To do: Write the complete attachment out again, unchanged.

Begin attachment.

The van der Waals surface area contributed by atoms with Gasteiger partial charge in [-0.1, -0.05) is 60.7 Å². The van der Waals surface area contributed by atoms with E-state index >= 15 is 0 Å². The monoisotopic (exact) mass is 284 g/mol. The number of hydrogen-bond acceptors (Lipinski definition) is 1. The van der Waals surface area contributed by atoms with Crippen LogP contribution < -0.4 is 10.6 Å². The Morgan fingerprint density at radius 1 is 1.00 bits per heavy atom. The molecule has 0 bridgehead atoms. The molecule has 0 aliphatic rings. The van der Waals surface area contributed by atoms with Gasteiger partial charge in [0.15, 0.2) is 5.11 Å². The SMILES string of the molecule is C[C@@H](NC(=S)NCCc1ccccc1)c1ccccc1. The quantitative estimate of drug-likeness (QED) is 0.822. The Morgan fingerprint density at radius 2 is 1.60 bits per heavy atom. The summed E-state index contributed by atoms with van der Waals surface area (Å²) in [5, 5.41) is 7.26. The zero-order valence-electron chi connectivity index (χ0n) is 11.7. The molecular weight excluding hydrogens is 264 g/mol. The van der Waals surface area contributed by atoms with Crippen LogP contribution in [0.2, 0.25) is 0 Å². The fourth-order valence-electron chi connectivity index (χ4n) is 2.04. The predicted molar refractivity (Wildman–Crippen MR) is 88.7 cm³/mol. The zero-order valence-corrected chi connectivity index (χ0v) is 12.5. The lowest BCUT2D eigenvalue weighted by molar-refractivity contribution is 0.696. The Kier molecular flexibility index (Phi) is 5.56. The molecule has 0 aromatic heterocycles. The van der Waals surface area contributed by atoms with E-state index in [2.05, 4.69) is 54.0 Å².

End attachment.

The van der Waals surface area contributed by atoms with Gasteiger partial charge in [-0.1, -0.05) is 60.7 Å². The van der Waals surface area contributed by atoms with E-state index >= 15 is 0 Å². The monoisotopic (exact) mass is 284 g/mol. The number of hydrogen-bond acceptors (Lipinski definition) is 1. The van der Waals surface area contributed by atoms with Crippen LogP contribution < -0.4 is 10.6 Å². The Morgan fingerprint density at radius 1 is 1.00 bits per heavy atom. The molecule has 0 bridgehead atoms. The molecule has 0 aliphatic rings. The van der Waals surface area contributed by atoms with Gasteiger partial charge in [0.15, 0.2) is 5.11 Å². The SMILES string of the molecule is C[C@@H](NC(=S)NCCc1ccccc1)c1ccccc1. The quantitative estimate of drug-likeness (QED) is 0.822. The Morgan fingerprint density at radius 2 is 1.60 bits per heavy atom. The summed E-state index contributed by atoms with van der Waals surface area (Å²) in [5, 5.41) is 7.26. The zero-order valence-electron chi connectivity index (χ0n) is 11.7. The molecular weight excluding hydrogens is 264 g/mol. The van der Waals surface area contributed by atoms with Crippen LogP contribution in [0.2, 0.25) is 0 Å². The fourth-order valence-electron chi connectivity index (χ4n) is 2.04. The predicted molar refractivity (Wildman–Crippen MR) is 88.7 cm³/mol. The zero-order valence-corrected chi connectivity index (χ0v) is 12.5. The lowest BCUT2D eigenvalue weighted by molar-refractivity contribution is 0.696. The Kier molecular flexibility index (Phi) is 5.56. The molecule has 0 aromatic heterocycles. The van der Waals surface area contributed by atoms with E-state index in [2.05, 4.69) is 54.0 Å².